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Correcting Flinch--Great Old Thread from the High Road

Discussion in 'Handguns: Autoloaders' started by ol' scratch, Oct 12, 2010.

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  1. ol' scratch

    ol' scratch Member

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    Ok, I am not afraid to admit it, but I have developed a flinch. I took a break from my .45 and have started flinching. PLEASE don't judge me:eek:. If you don't think you have one, have someone drop a snap cap in your mag the next time you are at the range.

    I found this thread informative. http://www.thehighroad.org/showthread.php?t=21335Also, this article was useful

    http://www.backwoodshome.com/articles2/ayoob85.html. It is by Massad Ayoob. If you didn't recognize the name, he has probably forgotten more about handguns than most of us will ever know.

    Hope it helps.
     
    Last edited: Oct 13, 2010
  2. MrIzhevsk

    MrIzhevsk Member

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    Its a great range practice. Me and my range buddy routinely do it to each other. It sure is funny to count the bangs until you hear the *click* and see if he pushes the nose of the gun down or not.
     
  3. NMGonzo

    NMGonzo Member

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    I cure it with my revolver.

    I only load 5 rounds on the 6 shooter.
     
  4. Magoo

    Magoo Member

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    Thanks for the very timely (for me) post Ol' Scratch. I'd love to see a sticky just for "flinch".

    The link you provided took me to a response to the thread, not the thread itself. Do you have another link?

    Here is the best thread I turned up in my search: http://www.thehighroad.org/showthread.php?t=486908&highlight=flinch

    My story (for those who care or are bored enough to read):
    I finally today swallowed my pride and paid for a private lesson at my local range. I decided I'd gone long enough throwing lead downrange and reinforcing my self-taught bad habits. I knew I needed an experienced third party to evaluate what I was doing wrong. Much to my surprise, my stance, grip and presentation were all fine. The instructor shot many rounds through my 1911 (offhand and rested) and while tearing a ragged hole surmised that the pistol's accuracy was definitely not a factor. I came into the lesson with my assertion that "I shoot the 1911 low". During the lesson, we determined that I flinch (even from the rest :confused:).

    From what I've read so far, the "best" advise follows two main ideas:

    1) Isolate the shooter from the "bang". Increased hearing protection is the first end. I'm going to get better muffs and double up with plugs. Reducing the power load is next (I'm already shooting "just" WWB target loads).

    2) Dry fire. I've done this a lot, but certainly not enough. My instructor (as have many in threads I've read) suggest placing an object (coin/ empty casing) on the muzzle and practice firing without disturbing the object. Fine and dandy, but I know it ain't going to go bang when sitting "in front of the TV". It's easy to keep it flat when the ammo is (known to be) in the next room.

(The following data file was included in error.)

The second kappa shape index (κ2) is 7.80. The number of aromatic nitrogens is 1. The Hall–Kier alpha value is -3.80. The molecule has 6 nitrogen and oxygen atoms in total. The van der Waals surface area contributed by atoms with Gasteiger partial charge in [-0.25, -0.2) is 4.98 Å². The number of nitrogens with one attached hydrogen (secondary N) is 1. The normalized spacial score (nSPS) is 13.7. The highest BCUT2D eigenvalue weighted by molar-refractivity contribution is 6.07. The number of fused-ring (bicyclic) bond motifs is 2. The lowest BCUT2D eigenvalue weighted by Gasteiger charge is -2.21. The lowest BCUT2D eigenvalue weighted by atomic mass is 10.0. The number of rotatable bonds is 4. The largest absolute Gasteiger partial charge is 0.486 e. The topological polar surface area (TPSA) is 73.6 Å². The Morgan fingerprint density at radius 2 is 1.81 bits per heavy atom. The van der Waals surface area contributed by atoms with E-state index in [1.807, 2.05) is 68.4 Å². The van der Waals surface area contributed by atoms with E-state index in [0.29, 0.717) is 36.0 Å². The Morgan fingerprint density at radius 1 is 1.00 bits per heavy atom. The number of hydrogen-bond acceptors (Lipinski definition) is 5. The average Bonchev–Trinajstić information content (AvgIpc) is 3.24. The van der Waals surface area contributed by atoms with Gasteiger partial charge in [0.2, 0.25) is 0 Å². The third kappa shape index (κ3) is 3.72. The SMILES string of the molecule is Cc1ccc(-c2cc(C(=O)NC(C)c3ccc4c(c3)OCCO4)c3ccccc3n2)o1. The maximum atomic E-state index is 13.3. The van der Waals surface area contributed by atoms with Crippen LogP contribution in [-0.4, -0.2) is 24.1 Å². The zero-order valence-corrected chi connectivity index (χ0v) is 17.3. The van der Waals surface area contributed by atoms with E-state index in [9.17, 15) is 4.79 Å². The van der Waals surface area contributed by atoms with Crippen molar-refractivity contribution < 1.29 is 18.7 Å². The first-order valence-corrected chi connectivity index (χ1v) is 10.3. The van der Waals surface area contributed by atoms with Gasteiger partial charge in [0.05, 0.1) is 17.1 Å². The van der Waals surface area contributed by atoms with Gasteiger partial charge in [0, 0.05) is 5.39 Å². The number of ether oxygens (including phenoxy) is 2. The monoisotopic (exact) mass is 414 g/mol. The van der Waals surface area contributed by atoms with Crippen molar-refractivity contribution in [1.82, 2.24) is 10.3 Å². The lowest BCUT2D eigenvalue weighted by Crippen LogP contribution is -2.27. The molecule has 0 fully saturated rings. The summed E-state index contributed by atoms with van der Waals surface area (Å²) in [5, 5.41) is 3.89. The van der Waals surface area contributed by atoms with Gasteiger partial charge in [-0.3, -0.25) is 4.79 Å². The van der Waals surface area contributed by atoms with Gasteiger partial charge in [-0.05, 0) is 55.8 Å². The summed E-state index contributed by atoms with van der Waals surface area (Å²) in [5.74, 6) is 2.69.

Snap caps and related ideas are often thrown in with this thought. But I don't need to demonstrate to myself I'm flinching- I know I am.

    FWIW, and to avoid other guesses:
    My flinch only causes me to miss low. At any given range, after a few shots, I can adjust for my flinch and put the rounds on target. The flinch does not seem to significantly move my shots left or right- at modest distances anyway.
    I'm 6'5" and have proportionally large hands. This 1911 does have full sized panels, and an arched MSH, but has a short trigger. I'm currently shopping for a long, flat trigger.
     
  5. schmeky

    schmeky Member

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    I load dummy rounds for my semi autos and depending on the mag capacity, I mix the dummies up with my real ammo when loading a mag. You never know what you're going to get.

    My best 25 yard groups are when I do this several times before settling down for some serious accuracy shooting.
     
  6. PR-NJ

    PR-NJ Member

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    To further reduce sound...

    Instead of earmuffs over foam ear inserts, how about earmuffs over noise isolation/canceling earphones (like Shures or Etymotics) plugged into an Ipod blasting some loud music? A little Cat Scratch Fever might be appropriate.
     
  7. ol' scratch

    ol' scratch Member

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  8. dogtown tom

    dogtown tom Member

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    Decibels is decibels no matter where they come from.

    Blasting loud music into your ears to drown out a gun shot defies logic.:scrutiny:




    .
     
  9. Magoo

    Magoo Member

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    Thanks Ol' Scratch, heading back to read it through now.

    I agree decibles is decibles, but if the goal is to isolate the shooter from the bang, I can see that music might serve as a "useful distraction". I ain't saying it's good for your hearing though. But I'm shooting at an indoor range and blasting music into my ears would prevent me from hearing range commands so that's a no-go for me.
     
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